“They do such a great job of helping me refocus myself on leading this team, bringing as much energy and leadership as I can every day,” he said. “That’s my main focus every game.”

Not toothless

Barcello has always been willing to sacrifice his body for the team.

“Alex is a pitbull,” said assistant coach Chris Burgess.  

For example, during BYU’s win over Pepperdine on Jan. 23, he dove for a loose ball in the first half and was elbowed in the face. Part of one of his front teeth popped out. 

Barcello went to the bench, handed the shard of the chipped tooth to the trainer. 

Later, Barcello returned and played the rest of the game. He ended up making four straight free throws in the final minutes to seal the victory. 

“After he chipped his tooth, we definitely huddled up as a team and said, ‘Let’s go do this for our brother,’” said Averette. “I mean, they just knocked his tooth out. It gave us a little extra push as a team.”

BYU guard Alex Barcello prepares to pass the ball during game against BYU in Spokane, Wash., Thursday, Jan. 7, 2021. | Young Kwak, Associated Press

Immediately after the game, Barcello was taken to a dentist, who performed emergency surgery to repair the tooth. 

Barcello wears a mouthguard now. 

“He’s doing great. He looks as beautiful as ever,” Pope said of Barcello. “Thanks to some great dental work and being a tough kid, he was ready to go Monday at practice. He’s as tough as can be.”

All season long, teams have been physical with Barcello. 

“When you go inside, they’re going to try to knock you down,” he said. “That takes a toll as the season goes on. It’s as much a mental challenge to fight through the pain.”

Barcello’s energy lifts his teammates and endears him to BYU faithful. 

“He’s not one-dimensional. He gets after it on both ends of the floor. He finds a way to get five or six rebounds every game. He even chipped his tooth,” Haws said. “He’s laying everything out on the line. Cougar fans love that stuff and appreciate guys that are all in. When you have a guy like that as your leader, it affects everybody else in the locker room. He’s an unselfish dude that just wants to win. That’s a big reason why BYU has the team that it has this year.”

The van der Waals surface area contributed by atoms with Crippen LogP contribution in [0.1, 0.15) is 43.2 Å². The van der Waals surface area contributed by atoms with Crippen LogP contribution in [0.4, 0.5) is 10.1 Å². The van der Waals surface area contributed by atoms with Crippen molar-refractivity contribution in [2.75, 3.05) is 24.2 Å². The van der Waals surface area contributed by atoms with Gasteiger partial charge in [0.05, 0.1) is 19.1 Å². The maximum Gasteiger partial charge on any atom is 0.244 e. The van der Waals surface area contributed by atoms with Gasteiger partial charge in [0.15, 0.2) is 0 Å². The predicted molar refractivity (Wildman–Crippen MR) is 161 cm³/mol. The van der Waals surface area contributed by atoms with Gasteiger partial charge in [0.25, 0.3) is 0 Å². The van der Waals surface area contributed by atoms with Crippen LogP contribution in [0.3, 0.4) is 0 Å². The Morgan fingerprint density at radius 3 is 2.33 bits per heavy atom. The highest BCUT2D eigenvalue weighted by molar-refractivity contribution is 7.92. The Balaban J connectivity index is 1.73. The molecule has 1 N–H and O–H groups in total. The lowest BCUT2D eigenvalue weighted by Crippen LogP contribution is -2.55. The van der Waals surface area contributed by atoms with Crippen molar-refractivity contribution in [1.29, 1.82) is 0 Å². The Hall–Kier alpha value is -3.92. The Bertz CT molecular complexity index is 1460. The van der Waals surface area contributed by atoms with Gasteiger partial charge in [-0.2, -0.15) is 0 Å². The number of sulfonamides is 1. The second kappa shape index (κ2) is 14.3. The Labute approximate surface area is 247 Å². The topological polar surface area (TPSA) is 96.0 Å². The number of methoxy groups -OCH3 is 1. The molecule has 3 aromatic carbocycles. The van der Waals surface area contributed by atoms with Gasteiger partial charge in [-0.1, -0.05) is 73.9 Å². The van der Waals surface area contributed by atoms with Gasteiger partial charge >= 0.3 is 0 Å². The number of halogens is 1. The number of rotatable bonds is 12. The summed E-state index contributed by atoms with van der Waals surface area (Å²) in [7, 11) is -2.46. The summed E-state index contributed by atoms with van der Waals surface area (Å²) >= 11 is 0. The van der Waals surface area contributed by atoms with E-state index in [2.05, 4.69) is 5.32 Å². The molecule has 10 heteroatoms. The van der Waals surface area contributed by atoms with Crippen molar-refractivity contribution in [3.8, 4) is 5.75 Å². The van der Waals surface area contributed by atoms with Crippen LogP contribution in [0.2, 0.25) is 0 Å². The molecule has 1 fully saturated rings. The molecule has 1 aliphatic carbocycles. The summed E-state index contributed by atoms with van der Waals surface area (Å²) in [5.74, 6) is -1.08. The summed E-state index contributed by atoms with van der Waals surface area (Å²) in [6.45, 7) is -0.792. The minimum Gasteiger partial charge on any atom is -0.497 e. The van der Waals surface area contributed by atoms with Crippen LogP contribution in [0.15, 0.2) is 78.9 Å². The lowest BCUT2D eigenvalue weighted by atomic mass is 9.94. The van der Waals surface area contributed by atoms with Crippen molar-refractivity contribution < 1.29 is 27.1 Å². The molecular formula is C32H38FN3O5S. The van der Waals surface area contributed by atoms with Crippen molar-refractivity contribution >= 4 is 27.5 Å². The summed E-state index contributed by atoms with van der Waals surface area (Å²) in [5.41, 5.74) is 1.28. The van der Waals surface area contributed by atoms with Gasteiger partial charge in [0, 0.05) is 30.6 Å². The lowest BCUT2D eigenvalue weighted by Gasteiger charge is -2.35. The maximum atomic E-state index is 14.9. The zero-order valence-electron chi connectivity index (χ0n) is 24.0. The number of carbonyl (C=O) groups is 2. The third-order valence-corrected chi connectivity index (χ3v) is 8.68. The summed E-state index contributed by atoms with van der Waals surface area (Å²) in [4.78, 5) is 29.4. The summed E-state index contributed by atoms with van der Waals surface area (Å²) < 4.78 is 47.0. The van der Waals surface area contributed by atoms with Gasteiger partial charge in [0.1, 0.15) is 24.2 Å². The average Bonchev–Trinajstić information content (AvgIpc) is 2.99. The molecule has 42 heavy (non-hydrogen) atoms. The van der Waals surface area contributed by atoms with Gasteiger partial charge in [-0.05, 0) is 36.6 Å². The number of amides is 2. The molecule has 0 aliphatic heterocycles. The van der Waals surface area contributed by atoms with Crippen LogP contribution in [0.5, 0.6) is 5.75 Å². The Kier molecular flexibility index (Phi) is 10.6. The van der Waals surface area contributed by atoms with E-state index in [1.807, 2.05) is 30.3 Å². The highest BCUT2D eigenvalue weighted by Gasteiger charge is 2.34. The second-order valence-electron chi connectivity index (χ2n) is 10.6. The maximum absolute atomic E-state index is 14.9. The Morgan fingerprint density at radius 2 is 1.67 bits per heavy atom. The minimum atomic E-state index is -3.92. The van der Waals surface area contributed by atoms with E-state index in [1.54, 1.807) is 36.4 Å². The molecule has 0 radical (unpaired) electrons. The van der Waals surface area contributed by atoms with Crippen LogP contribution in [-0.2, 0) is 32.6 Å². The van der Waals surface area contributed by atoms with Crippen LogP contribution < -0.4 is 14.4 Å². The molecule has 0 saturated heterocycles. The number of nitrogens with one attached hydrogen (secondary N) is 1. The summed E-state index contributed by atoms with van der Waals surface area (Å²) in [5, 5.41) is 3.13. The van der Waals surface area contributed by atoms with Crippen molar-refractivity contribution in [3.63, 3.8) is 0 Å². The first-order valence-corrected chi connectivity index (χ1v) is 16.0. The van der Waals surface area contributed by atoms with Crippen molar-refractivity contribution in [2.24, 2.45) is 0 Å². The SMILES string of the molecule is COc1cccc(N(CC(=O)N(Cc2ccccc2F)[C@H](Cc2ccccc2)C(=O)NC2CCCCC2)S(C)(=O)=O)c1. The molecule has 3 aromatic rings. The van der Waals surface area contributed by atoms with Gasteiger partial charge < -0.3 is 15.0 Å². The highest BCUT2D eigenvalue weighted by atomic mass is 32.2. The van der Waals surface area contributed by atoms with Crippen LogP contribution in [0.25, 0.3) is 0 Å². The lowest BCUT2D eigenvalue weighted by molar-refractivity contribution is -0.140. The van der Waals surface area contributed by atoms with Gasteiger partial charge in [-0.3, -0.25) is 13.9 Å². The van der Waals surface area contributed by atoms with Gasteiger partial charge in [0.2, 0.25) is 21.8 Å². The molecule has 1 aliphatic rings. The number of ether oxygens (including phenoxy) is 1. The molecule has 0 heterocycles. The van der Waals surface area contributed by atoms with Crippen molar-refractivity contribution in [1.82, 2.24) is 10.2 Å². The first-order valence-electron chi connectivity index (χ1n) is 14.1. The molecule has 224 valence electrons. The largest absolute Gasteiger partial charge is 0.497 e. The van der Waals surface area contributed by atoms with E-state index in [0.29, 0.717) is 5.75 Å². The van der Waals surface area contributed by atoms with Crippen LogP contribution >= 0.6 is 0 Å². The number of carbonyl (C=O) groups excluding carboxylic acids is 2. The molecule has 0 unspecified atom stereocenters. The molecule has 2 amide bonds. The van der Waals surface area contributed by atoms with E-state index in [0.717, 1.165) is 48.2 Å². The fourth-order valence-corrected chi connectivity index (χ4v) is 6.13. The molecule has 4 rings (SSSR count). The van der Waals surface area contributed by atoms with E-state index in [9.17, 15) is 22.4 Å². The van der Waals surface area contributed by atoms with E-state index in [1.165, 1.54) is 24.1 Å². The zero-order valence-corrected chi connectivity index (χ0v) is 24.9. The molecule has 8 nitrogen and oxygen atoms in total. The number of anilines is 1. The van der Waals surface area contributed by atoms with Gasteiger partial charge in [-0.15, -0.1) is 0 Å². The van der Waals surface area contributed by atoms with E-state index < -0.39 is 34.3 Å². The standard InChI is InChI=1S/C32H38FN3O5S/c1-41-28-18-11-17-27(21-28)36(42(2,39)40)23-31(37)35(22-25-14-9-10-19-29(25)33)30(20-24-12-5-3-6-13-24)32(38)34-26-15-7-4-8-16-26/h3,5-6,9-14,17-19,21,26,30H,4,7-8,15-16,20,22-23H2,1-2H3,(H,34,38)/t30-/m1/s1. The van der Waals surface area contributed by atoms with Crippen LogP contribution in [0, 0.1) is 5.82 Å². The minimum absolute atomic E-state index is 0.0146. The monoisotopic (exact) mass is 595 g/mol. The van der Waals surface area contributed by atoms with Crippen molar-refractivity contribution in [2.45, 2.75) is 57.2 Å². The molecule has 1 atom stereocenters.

BYU guard Alex Barcello fights his way through traffic against Pepperdine at the Marriott Center in Provo on Saturday, Jan. 23, 2021. | Annie Barker, Deseret News

It ‘means everything to me’ 

Before transferring to BYU from Arizona during the summer of 2019, Barcello had no ties to BYU. He didn’t know much about the school before Pope and his staff recruited him. 

A member of the 2017 ESPN Top 100 recruiting class, Barcello was languishing on the bench with the Wildcats, and was weighed down by frustration and disillusionment. He wanted a fresh start and he found that at BYU. 

As a Catholic, Barcello felt comfortable with the standards and values espoused by BYU. 

Playing for the Cougars “means everything to me,” Barcello said. “Just having the trust from the coaching staff and my entire team to be the leader on the floor and off the floor and leading this group means everything to me ... My decision to come over here was me deciding to move on from Arizona and then coming into this new opportunity, I decided to give Brigham Young my entire heart.

“I’m going to pour everything I have into it with my energy, with me watching film, with me expanding my game, whatever that may be, I’m going to give it everything I have,” he continued. “It means something really special to me. … I’m pouring my entire heart into this season, into the guys and into this coaching staff. I have unbelievable trust in them. I’m just excited for what the rest of our season has to come.” 

Barcello has enjoyed his time at BYU so much that last summer he helped recruit his younger sister, Amanda, to BYU. She’ll join the Cougars next season. 

Haws — whose father, Marty, and younger brother, TJ, also starred at BYU — loves Barcello’s passion for playing for the Cougars. 

“It’s cool that there are guys that come like Alex and embrace it and they’re all in,” Haws said. “You can see that on the floor with how hard he plays.”

All Barcello cares about is helping guide BYU back to the NCAA Tournament. And it shows.